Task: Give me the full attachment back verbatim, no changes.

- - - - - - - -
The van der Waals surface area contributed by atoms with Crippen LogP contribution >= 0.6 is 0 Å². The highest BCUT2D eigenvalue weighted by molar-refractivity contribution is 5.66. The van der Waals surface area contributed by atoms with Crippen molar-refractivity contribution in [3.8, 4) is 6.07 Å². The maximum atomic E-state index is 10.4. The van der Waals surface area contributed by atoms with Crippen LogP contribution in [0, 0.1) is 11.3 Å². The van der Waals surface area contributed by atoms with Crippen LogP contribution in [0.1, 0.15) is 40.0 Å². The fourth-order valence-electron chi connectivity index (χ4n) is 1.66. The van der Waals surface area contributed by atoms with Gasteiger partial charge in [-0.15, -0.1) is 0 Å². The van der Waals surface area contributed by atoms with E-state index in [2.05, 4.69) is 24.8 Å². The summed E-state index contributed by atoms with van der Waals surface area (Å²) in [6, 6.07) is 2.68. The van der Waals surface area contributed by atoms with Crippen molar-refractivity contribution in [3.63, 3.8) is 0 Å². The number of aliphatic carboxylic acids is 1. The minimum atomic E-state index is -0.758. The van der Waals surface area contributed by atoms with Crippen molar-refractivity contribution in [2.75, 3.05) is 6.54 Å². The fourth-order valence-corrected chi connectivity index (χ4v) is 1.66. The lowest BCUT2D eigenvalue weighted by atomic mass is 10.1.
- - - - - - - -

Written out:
The van der Waals surface area contributed by atoms with Crippen LogP contribution >= 0.6 is 0 Å². The highest BCUT2D eigenvalue weighted by molar-refractivity contribution is 5.66. The van der Waals surface area contributed by atoms with Crippen molar-refractivity contribution in [3.8, 4) is 6.07 Å². The maximum atomic E-state index is 10.4. The van der Waals surface area contributed by atoms with Crippen LogP contribution in [0, 0.1) is 11.3 Å². The van der Waals surface area contributed by atoms with Crippen LogP contribution in [0.1, 0.15) is 40.0 Å². The fourth-order valence-electron chi connectivity index (χ4n) is 1.66. The van der Waals surface area contributed by atoms with Gasteiger partial charge in [-0.15, -0.1) is 0 Å². The van der Waals surface area contributed by atoms with E-state index in [2.05, 4.69) is 24.8 Å². The summed E-state index contributed by atoms with van der Waals surface area (Å²) in [6, 6.07) is 2.68. The van der Waals surface area contributed by atoms with Crippen molar-refractivity contribution in [3.63, 3.8) is 0 Å². The number of aliphatic carboxylic acids is 1. The minimum atomic E-state index is -0.758. The van der Waals surface area contributed by atoms with Crippen molar-refractivity contribution in [2.75, 3.05) is 6.54 Å². The fourth-order valence-corrected chi connectivity index (χ4v) is 1.66. The lowest BCUT2D eigenvalue weighted by atomic mass is 10.1.